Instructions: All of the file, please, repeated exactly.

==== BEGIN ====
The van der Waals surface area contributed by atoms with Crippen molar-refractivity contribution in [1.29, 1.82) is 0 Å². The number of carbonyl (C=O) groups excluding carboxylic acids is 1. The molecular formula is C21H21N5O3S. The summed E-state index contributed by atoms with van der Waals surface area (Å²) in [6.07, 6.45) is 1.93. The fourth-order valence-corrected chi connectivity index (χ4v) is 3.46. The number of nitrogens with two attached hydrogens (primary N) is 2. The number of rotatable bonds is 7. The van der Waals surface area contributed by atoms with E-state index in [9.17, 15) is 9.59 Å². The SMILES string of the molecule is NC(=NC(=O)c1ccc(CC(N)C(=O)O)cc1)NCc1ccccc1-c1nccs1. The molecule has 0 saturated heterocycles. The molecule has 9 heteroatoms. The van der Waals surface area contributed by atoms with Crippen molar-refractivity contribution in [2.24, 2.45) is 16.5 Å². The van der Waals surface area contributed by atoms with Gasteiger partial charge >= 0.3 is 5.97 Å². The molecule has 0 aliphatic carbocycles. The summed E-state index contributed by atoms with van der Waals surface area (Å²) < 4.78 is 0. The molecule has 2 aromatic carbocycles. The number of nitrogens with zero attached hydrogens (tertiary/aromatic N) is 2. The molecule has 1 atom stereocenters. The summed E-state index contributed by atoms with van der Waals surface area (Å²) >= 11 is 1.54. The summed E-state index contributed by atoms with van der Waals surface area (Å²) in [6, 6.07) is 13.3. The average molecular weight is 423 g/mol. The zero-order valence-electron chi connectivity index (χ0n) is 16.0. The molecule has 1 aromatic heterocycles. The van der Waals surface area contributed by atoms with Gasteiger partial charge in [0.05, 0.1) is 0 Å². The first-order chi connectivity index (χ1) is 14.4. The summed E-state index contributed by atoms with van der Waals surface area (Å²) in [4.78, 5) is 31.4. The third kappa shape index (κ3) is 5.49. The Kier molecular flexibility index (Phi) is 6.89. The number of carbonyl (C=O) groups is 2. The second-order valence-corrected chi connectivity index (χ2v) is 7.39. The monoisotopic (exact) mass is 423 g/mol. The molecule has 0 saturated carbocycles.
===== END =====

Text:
The van der Waals surface area contributed by atoms with Crippen molar-refractivity contribution in [1.29, 1.82) is 0 Å². The number of carbonyl (C=O) groups excluding carboxylic acids is 1. The molecular formula is C21H21N5O3S. The summed E-state index contributed by atoms with van der Waals surface area (Å²) in [6.07, 6.45) is 1.93. The fourth-order valence-corrected chi connectivity index (χ4v) is 3.46. The number of nitrogens with two attached hydrogens (primary N) is 2. The number of rotatable bonds is 7. The van der Waals surface area contributed by atoms with E-state index in [9.17, 15) is 9.59 Å². The SMILES string of the molecule is NC(=NC(=O)c1ccc(CC(N)C(=O)O)cc1)NCc1ccccc1-c1nccs1. The molecule has 0 saturated heterocycles. The molecule has 9 heteroatoms. The van der Waals surface area contributed by atoms with Crippen molar-refractivity contribution in [2.24, 2.45) is 16.5 Å². The van der Waals surface area contributed by atoms with Gasteiger partial charge >= 0.3 is 5.97 Å². The molecule has 0 aliphatic carbocycles. The summed E-state index contributed by atoms with van der Waals surface area (Å²) < 4.78 is 0. The molecule has 2 aromatic carbocycles. The number of nitrogens with zero attached hydrogens (tertiary/aromatic N) is 2. The molecule has 1 atom stereocenters. The summed E-state index contributed by atoms with van der Waals surface area (Å²) >= 11 is 1.54. The summed E-state index contributed by atoms with van der Waals surface area (Å²) in [6, 6.07) is 13.3. The average molecular weight is 423 g/mol. The zero-order valence-electron chi connectivity index (χ0n) is 16.0. The molecule has 1 aromatic heterocycles. The van der Waals surface area contributed by atoms with Gasteiger partial charge in [0.05, 0.1) is 0 Å². The first-order chi connectivity index (χ1) is 14.4. The summed E-state index contributed by atoms with van der Waals surface area (Å²) in [4.78, 5) is 31.4. The third kappa shape index (κ3) is 5.49. The Kier molecular flexibility index (Phi) is 6.89. The number of carbonyl (C=O) groups is 2. The second-order valence-corrected chi connectivity index (χ2v) is 7.39. The monoisotopic (exact) mass is 423 g/mol. The molecule has 0 saturated carbocycles.